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Classic Recreation Systems
Feature Article - July 2019
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A Wealth of Water Fun

Recreation, Therapeutic Activities Enhance Aquatic Programs

By Deborah L. Vence


Whether the activity involves swim lessons, water aerobics or lap swim, aquatic programming is a great way for people of all ages to improve their cardiovascular health, strength, endurance and even flexibility. Not only that, aquatic programs can help in getting more people to frequent aquatic facilities. In fact, many aquatic facilities today offer a variety of aquatic programs, with some of the top ones being leisure swim, learn-to-swim for children, lap swim, aquatic exercise programs and water safety programs.

Get Creative

Some good creative programming ideas to attract more people to the pool include programs for "older people or people with special needs," said Ruth Sova, president of the Aquatic Therapy & Rehab Institute, a nonprofit educational organization that is dedicated to the professional development of healthcare professionals involved with aquatic therapy in Naples, Fla.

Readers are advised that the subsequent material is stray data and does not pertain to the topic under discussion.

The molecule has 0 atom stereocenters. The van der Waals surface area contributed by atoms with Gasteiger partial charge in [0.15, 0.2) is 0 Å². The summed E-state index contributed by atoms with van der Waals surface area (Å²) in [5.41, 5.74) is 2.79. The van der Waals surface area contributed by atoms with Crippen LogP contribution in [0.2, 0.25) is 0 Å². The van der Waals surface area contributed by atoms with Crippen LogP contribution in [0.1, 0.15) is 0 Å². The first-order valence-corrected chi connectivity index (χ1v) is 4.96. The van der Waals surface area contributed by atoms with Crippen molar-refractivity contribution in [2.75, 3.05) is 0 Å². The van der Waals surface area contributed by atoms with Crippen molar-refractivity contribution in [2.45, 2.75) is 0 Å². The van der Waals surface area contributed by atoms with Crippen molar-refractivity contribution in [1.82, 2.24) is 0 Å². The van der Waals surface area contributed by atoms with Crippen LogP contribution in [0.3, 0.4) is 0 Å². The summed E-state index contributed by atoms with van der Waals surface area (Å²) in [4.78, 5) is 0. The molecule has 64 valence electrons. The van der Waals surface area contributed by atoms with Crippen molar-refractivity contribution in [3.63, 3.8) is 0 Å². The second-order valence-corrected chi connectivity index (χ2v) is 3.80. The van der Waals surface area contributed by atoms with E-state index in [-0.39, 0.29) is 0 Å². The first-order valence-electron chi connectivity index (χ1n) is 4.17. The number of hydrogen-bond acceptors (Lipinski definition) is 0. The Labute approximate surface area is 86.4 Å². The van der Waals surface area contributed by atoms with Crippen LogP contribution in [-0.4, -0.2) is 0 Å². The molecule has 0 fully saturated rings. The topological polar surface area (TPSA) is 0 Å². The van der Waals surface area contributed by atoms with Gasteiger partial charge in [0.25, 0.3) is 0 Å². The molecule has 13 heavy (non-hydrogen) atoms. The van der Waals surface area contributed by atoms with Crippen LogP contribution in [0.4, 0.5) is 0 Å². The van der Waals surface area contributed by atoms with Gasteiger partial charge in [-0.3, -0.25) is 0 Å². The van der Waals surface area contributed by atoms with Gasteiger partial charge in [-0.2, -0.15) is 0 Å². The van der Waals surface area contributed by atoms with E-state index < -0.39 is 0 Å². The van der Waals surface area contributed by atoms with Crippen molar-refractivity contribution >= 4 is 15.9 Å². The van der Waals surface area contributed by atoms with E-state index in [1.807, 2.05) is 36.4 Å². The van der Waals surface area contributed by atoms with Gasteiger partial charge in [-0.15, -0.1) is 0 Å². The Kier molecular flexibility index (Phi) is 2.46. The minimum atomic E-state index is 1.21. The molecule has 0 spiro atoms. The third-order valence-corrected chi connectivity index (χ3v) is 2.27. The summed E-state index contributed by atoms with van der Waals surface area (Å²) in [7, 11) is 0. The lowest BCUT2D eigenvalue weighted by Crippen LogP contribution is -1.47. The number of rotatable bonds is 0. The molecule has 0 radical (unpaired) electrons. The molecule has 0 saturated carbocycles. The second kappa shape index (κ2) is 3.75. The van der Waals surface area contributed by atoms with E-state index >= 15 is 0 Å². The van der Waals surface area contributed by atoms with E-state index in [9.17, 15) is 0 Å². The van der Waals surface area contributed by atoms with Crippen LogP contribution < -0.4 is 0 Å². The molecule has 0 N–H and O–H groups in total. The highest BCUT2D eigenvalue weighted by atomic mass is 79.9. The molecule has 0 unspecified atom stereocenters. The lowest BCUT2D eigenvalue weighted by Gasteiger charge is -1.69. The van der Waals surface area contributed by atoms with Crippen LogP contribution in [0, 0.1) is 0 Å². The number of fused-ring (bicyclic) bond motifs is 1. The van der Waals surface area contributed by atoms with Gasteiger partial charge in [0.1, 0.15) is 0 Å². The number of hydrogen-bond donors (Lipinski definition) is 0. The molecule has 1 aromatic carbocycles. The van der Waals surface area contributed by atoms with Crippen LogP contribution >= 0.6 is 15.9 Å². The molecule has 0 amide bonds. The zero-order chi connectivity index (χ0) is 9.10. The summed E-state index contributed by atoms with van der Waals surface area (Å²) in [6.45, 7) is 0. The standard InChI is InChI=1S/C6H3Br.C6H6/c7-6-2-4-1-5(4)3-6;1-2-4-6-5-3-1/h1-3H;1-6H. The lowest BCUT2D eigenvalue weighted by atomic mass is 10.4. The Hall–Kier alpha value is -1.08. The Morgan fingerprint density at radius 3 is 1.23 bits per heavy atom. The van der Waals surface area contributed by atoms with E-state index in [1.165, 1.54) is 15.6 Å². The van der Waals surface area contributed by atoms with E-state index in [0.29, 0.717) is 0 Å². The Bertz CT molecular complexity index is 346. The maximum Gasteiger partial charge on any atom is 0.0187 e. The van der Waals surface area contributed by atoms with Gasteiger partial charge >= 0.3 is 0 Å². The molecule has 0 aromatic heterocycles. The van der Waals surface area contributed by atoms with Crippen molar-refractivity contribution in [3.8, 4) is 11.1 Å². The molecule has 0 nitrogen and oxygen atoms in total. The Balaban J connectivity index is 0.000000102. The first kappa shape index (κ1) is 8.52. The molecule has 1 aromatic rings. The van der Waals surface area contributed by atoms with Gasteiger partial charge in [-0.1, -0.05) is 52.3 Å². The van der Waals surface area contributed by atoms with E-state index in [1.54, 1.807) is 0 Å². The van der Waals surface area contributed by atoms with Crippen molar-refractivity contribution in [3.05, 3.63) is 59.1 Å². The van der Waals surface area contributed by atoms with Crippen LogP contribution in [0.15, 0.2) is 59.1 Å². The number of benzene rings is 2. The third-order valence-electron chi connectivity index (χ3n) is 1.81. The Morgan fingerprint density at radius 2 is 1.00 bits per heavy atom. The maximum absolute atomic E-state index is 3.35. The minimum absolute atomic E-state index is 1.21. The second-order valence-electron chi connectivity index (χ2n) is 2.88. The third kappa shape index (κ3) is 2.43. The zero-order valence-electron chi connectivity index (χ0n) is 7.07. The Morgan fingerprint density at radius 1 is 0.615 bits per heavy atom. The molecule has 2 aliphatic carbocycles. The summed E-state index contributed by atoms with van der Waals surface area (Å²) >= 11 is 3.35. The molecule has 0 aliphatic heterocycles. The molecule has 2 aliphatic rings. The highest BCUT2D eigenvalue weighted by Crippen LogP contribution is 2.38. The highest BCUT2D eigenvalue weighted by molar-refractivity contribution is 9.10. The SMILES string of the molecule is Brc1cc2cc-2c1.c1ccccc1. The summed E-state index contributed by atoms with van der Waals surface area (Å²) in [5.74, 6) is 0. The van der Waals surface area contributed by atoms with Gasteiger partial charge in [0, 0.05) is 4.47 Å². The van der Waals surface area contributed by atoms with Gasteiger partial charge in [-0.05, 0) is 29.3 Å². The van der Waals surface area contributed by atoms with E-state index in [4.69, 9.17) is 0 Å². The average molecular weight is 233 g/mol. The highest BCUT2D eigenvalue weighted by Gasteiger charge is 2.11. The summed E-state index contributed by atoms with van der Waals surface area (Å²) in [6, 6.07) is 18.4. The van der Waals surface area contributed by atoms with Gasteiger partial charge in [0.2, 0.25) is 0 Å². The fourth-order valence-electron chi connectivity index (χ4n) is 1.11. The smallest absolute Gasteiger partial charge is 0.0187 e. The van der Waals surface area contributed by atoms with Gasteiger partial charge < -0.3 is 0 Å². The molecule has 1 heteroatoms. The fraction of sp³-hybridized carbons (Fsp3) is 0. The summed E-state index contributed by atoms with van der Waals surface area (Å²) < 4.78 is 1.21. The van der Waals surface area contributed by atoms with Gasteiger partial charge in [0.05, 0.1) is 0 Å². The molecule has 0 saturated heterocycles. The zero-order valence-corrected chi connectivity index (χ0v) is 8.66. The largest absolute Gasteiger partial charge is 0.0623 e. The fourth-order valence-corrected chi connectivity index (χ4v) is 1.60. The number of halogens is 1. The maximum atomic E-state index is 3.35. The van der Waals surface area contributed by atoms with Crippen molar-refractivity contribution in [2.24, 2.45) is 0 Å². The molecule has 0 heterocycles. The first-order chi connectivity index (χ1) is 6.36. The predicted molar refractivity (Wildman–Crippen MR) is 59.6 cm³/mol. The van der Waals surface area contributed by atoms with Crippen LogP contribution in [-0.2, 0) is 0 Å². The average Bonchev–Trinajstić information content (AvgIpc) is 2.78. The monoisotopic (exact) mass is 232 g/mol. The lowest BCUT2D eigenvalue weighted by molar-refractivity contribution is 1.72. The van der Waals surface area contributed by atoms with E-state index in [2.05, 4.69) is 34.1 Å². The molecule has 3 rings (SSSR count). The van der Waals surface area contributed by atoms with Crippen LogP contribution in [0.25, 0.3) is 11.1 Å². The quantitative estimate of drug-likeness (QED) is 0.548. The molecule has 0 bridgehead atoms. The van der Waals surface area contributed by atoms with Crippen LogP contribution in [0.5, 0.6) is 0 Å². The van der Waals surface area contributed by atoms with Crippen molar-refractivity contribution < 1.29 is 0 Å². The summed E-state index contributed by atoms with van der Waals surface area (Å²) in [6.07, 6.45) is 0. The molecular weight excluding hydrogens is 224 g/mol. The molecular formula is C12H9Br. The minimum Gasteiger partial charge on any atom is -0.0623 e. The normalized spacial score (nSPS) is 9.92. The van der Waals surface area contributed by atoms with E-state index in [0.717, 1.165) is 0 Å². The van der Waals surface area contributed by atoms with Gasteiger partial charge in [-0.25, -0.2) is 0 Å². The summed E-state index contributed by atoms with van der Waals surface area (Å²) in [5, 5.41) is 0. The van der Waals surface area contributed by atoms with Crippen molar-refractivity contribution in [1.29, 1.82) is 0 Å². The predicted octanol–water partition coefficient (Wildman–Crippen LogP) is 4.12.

"The 65-plus age range is the biggest population group in the U.S. and will continue to be for quite a few years," Sova said. "So I suggest vertical programs (they don't like to get their hair wet, or take their hearing aids out or glasses off). BackHab is a walking program (not just for back issues) that builds functional skills with varied strides and progressions. It can be done in groups or one-on-one, with a teacher or alone."

The concept behind BackHab involves coordinating all body parts while fixing problem areas. It is a walking program that uses various strides to deliver different benefits, such as mobility, coordination, balance, strength and endurance, and it can be done in either shallow or deep water, as well as in groups or one-on-one.

Ai Chi is "a program used a lot in the therapeutic community for pain reduction, stress reduction and balance improvements," Sova said. Ai Chi involves a combination of deep breathing and slow broad movements that use concepts of Tai Chi, Shiatsu and Qigong. The technique was created by Jun Konno of Yokohama, Japan. Some of the benefits of the program include flexibility, range of motion and general mobility. It also helps increase blood circulation and mental alertness, as well as decrease stress. When doing the activity, the water depth should be at shoulder level.

"It's also easy to learn like BackHab, so [it] can be done in groups or one-on-one and with a leader or alone," Sova said, adding that "AquaStretch is another program that is good for pain that people can do either one-on-one or alone. The Aquatic Therapy & Rehab Institute can direct you to training venues, people or videos."